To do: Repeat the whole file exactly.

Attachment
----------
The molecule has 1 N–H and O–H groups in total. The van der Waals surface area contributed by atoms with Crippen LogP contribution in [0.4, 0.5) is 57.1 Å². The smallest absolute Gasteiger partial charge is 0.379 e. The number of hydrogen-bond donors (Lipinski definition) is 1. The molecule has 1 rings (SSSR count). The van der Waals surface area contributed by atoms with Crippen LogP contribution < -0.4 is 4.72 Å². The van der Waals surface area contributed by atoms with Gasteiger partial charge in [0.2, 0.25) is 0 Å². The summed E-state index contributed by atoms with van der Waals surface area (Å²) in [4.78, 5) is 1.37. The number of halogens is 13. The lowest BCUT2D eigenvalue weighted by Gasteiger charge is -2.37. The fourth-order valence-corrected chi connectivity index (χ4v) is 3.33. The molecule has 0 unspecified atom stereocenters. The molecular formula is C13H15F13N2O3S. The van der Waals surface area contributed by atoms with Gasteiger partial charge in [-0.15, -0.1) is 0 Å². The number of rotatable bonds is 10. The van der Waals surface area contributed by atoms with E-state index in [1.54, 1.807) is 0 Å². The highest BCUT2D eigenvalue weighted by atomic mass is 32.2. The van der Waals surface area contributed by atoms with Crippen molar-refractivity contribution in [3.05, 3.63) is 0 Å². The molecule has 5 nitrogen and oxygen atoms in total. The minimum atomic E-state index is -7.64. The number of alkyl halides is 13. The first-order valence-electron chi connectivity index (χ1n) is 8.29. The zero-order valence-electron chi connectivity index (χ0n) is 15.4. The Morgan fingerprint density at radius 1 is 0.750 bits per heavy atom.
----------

The molecule has 1 N–H and O–H groups in total. The van der Waals surface area contributed by atoms with Crippen LogP contribution in [0.4, 0.5) is 57.1 Å². The smallest absolute Gasteiger partial charge is 0.379 e. The number of hydrogen-bond donors (Lipinski definition) is 1. The molecule has 1 rings (SSSR count). The van der Waals surface area contributed by atoms with Crippen LogP contribution < -0.4 is 4.72 Å². The van der Waals surface area contributed by atoms with Gasteiger partial charge in [0.2, 0.25) is 0 Å². The summed E-state index contributed by atoms with van der Waals surface area (Å²) in [4.78, 5) is 1.37. The number of halogens is 13. The lowest BCUT2D eigenvalue weighted by Gasteiger charge is -2.37. The fourth-order valence-corrected chi connectivity index (χ4v) is 3.33. The molecule has 0 unspecified atom stereocenters. The molecular formula is C13H15F13N2O3S. The van der Waals surface area contributed by atoms with Gasteiger partial charge in [-0.15, -0.1) is 0 Å². The number of rotatable bonds is 10. The van der Waals surface area contributed by atoms with E-state index in [1.54, 1.807) is 0 Å². The highest BCUT2D eigenvalue weighted by atomic mass is 32.2. The van der Waals surface area contributed by atoms with Crippen molar-refractivity contribution in [3.05, 3.63) is 0 Å². The molecule has 5 nitrogen and oxygen atoms in total. The minimum atomic E-state index is -7.64. The number of alkyl halides is 13. The first-order valence-electron chi connectivity index (χ1n) is 8.29. The zero-order valence-electron chi connectivity index (χ0n) is 15.4. The Morgan fingerprint density at radius 1 is 0.750 bits per heavy atom.